Notes from a Mediterranean island

I’m in Cyprus with Mark, where we’re spending 3 weeks in the southern, self-governed part of the island followed by one week in the Turkish-run north. So far the people are quite friendly, the food is delicious (I’m having trouble differentiating between Cypriot and Greek food), and you can pick up a liter of local wine in the supermarket for well under €2. The weather is warm and sunny for the most part, with temps in the upper 60’s to low 70’s most days, but even still I’m surprised at how many deciduous trees are not only hanging on to their leaves this late in the season but their green color as well. Only occasionally do we see spots of any autumnal gold or orange, while the only red appears in the form of the flowering shrubs and trees, such as bougainvillea, which I’m happy to say is everywhere.

Our current accommodation (the second of four Airbnb stays in total) is an apartment in a 3-story whitewashed building just outside the small town of Polis in the northern Paphos district, surrounded by fields, olive groves, and the turquoise Chrysochous Bay.

Olive trees grow like weeds around here, and those not part of someone’s cash crop are bursting with fruit that, once ripened, drop to the ground and turn black, peppering the roadsides and staining my sandals black where I walk on them.

Less than a mile from our apartment is the small and charming Latsi Harbor, where fishing, tourist and pleasure boats all jockey for space amidst a cluster of restaurants. They all have names of course. This one was our favorite.

Being unable to find a small motorcycle, we’ve rented a 125cc scooter in Paphos, which has taken us all over the district.

In my eternal quest to see wildlife I scan the hills, mountainsides and beaches as we zip along from city to town, village to village, and up into the national forests. On foot we hike long and rocky stretches of trail that contain regular deposits of one animal scat or another, but of the long list of creatures Mr. Google tells us we might observe, there is nary a long-eared hedgehog, flamingo, fruit bat, blunt-nosed viper, fin whale or monk seal in sight. What I do see a lot of, and frequently, are the feral cats that roam the island. Feral might be a tad strong; let’s say semi-feral. While they don’t appear to be pets, people do put bowls of food and occasionally water on street corners for them, and though they’re skittish and shy to a cat, now and then one will succumb to the offer of a human touch. There are no fewer than 15 of them resident on the grounds of our apartment, inherited according to our hosts by the previous owners of the building, who continue to come by three times a week to feed them. These are some of the luckier felines around, as they are also provided with shelter in the form of five or six wooden houses between them, and they are neutered and spayed. They must make due between feedings with lizards, mice and whatever else they can find. We’ve noticed no evidence of rodents anywhere we’ve been so far, which is almost certainly attributable in part to the abundance of cats tolerated, even encouraged, by locals. It doesn’t hurt either that there is no shortage of public trash cans, recycling bins, and restrooms. Indeed I’ve been quite impressed with the level of cleanliness everywhere we go. Occasionally we see litter but it’s not because there aren’t facilities supplied to prevent it. Sadly, I suspect there will always be people everywhere who would just as soon toss an empty food wrapper or soda can into the gutter than hold on to it till they come to a waste basket.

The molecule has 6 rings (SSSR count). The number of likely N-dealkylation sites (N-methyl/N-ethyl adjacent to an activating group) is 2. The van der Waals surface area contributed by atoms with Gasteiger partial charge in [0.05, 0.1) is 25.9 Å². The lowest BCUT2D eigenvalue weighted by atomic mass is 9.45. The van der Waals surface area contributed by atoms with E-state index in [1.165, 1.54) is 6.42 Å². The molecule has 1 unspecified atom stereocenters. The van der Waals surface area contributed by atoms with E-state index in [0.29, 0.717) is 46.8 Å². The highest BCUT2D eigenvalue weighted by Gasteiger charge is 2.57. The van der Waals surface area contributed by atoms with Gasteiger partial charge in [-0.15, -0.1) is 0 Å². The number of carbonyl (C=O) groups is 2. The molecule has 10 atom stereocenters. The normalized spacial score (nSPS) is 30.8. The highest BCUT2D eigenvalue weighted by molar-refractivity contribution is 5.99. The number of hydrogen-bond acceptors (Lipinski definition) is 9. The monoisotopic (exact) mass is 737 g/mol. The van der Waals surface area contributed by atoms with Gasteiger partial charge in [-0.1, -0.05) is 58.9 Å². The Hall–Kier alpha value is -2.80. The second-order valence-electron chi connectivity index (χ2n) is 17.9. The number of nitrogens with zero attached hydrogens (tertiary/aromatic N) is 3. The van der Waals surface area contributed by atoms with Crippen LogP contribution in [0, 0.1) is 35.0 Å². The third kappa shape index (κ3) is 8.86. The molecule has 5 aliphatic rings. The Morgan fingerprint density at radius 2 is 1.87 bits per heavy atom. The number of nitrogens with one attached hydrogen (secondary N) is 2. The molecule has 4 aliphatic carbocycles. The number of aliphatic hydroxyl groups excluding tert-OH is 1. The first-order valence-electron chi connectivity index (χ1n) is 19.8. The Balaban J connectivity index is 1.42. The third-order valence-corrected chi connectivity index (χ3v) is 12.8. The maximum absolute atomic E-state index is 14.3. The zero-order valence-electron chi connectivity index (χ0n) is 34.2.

Today we decide to venture up to the Troodos Mountains in search of the elusive Mouflon, Cyprus’ national animal. While there is some debate as to how long these unique creatures have inhabited the island (with some people claiming since Neolithic times or about 8,000 B.C.), there is little doubt that they were hunted almost to extinction. Now a protected species, they roam freely across the high peaks of the Paphos National Forest, and as part of a conservation effort or a tourist attraction or both, a small group is also kept in a large fenced enclosure a short ways up a hillside close to the forest station. As we don’t see any of these shy and fleet-footed sheep in the wild while hiking around the park, I’m glad for the enclosure. We see what I’d describe as a small herd, including more than one large male with enormous horns.